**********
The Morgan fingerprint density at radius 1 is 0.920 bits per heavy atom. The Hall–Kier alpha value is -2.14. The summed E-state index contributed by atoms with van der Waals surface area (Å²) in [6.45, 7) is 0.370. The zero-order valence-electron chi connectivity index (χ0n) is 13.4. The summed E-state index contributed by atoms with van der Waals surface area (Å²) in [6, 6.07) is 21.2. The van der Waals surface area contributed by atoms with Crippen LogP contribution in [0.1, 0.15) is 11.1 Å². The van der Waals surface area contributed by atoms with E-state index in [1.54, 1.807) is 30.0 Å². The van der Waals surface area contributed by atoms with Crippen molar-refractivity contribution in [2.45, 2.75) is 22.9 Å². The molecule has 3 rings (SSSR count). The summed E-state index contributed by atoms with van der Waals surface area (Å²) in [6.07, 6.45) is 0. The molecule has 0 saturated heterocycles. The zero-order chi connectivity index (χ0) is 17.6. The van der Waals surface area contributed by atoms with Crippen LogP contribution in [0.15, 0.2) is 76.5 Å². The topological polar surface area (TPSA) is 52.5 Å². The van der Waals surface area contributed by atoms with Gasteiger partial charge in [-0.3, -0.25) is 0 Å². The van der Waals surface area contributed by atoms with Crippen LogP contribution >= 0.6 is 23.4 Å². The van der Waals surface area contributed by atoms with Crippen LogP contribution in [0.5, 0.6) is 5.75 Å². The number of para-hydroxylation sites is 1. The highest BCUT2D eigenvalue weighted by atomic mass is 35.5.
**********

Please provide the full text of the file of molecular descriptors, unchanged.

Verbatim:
The Morgan fingerprint density at radius 1 is 0.920 bits per heavy atom. The Hall–Kier alpha value is -2.14. The summed E-state index contributed by atoms with van der Waals surface area (Å²) in [6.45, 7) is 0.370. The zero-order valence-electron chi connectivity index (χ0n) is 13.4. The summed E-state index contributed by atoms with van der Waals surface area (Å²) in [6, 6.07) is 21.2. The van der Waals surface area contributed by atoms with Crippen LogP contribution in [0.1, 0.15) is 11.1 Å². The van der Waals surface area contributed by atoms with E-state index in [1.54, 1.807) is 30.0 Å². The van der Waals surface area contributed by atoms with Crippen molar-refractivity contribution in [2.45, 2.75) is 22.9 Å². The molecule has 3 rings (SSSR count). The summed E-state index contributed by atoms with van der Waals surface area (Å²) in [6.07, 6.45) is 0. The molecule has 0 saturated heterocycles. The zero-order chi connectivity index (χ0) is 17.6. The van der Waals surface area contributed by atoms with Crippen LogP contribution in [0.15, 0.2) is 76.5 Å². The topological polar surface area (TPSA) is 52.5 Å². The van der Waals surface area contributed by atoms with Gasteiger partial charge in [-0.3, -0.25) is 0 Å². The van der Waals surface area contributed by atoms with Crippen LogP contribution >= 0.6 is 23.4 Å². The van der Waals surface area contributed by atoms with Crippen LogP contribution in [0.5, 0.6) is 5.75 Å². The number of para-hydroxylation sites is 1. The highest BCUT2D eigenvalue weighted by atomic mass is 35.5.